Grinyer, Anne (2004) The Narrative Correspondence Method: What a Follow-Up Study Can Tell Us about the Longer Term Effect on Participants in Emotionally Demanding Research. Qualitative Health Research, 14 (10). pp. 1326-1341. ISSN 1552-7557Full text not available from this repository.
The author has based this article on qualitative data gathered from the parents of young adults with cancer who, over the previous 4 years, had contributed narrative accounts to a research project on the experience of caring for a young adult son or daughter with the illness. In the follow-up study, she sought to understand the longer term effect of research participation on the parents. Results show that the parents valued their involvement, and many had found the process of writing therapeutic. Their feelings of isolation had been reduced, and overall, they believed they had benefited from contributing. However, there is also an acknowledgment of the emotional demands caused by recalling painful memories for research purposes. Participants experienced the outcomes of the research as significant and interpreted resulting publications as a lasting memorial to their son or daughter.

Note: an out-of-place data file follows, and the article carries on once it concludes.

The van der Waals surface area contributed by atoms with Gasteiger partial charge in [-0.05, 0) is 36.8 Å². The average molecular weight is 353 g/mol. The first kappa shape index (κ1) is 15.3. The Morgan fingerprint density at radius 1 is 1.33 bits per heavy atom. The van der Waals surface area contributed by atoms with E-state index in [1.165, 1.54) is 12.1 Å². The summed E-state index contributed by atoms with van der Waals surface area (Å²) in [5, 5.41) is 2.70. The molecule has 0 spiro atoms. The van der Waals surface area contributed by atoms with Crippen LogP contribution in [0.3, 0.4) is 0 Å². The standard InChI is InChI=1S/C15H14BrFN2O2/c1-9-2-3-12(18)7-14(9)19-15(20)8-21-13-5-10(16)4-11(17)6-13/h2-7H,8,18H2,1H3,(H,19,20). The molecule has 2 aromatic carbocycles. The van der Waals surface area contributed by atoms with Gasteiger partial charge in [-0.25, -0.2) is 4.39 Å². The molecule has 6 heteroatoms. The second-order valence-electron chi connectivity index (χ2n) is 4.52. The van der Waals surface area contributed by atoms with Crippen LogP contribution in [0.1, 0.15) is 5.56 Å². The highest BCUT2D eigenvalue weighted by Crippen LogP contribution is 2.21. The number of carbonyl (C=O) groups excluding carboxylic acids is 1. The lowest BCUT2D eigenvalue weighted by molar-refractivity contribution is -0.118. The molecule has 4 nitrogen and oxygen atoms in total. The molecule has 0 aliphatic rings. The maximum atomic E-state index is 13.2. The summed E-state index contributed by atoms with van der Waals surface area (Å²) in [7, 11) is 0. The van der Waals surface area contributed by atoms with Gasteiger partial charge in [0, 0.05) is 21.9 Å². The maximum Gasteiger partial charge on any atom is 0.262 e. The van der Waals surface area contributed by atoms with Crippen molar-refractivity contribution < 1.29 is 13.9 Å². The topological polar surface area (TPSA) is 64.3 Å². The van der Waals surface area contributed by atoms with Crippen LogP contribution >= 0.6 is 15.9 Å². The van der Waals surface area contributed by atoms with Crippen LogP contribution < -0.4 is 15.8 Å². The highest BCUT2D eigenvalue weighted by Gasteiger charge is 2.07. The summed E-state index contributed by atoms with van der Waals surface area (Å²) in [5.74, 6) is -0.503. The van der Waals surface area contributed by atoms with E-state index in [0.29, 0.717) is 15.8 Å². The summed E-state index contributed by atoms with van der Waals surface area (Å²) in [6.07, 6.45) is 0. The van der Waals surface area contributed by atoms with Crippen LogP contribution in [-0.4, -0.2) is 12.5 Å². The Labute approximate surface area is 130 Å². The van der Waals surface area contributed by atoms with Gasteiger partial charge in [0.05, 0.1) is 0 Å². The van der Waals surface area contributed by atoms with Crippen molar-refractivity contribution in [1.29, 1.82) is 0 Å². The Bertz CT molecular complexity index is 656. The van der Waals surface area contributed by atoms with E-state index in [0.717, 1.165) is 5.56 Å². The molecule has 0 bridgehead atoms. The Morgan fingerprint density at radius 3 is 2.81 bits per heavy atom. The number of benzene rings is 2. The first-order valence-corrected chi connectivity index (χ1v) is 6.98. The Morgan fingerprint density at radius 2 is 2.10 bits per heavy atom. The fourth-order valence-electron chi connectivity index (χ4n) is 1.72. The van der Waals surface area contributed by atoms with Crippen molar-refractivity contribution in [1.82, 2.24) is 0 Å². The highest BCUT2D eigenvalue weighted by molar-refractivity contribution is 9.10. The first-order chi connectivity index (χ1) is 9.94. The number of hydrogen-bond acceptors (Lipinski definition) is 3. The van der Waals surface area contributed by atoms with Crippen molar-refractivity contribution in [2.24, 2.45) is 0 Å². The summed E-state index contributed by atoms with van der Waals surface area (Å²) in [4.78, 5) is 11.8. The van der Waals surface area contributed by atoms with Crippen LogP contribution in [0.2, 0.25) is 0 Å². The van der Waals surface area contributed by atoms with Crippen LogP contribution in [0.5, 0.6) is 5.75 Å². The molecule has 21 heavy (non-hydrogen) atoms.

|Journal or Publication Title:||Qualitative Health Research|
|Uncontrolled Keywords:||research effect • therapeutic • emotional • memorial|
|Subjects:||R Medicine > R Medicine (General)|
|Departments:||Faculty of Arts & Social Sciences > Lancaster Institute for the Contemporary Arts|
Faculty of Arts & Social Sciences > Applied Social Science
Faculty of Arts & Social Sciences > Sociology
Faculty of Health and Medicine > Health Research
|Deposited By:||Mrs Yaling Zhang|
|Deposited On:||03 Mar 2010 14:50|
|Last Modified:||03 Dec 2016 01:41|
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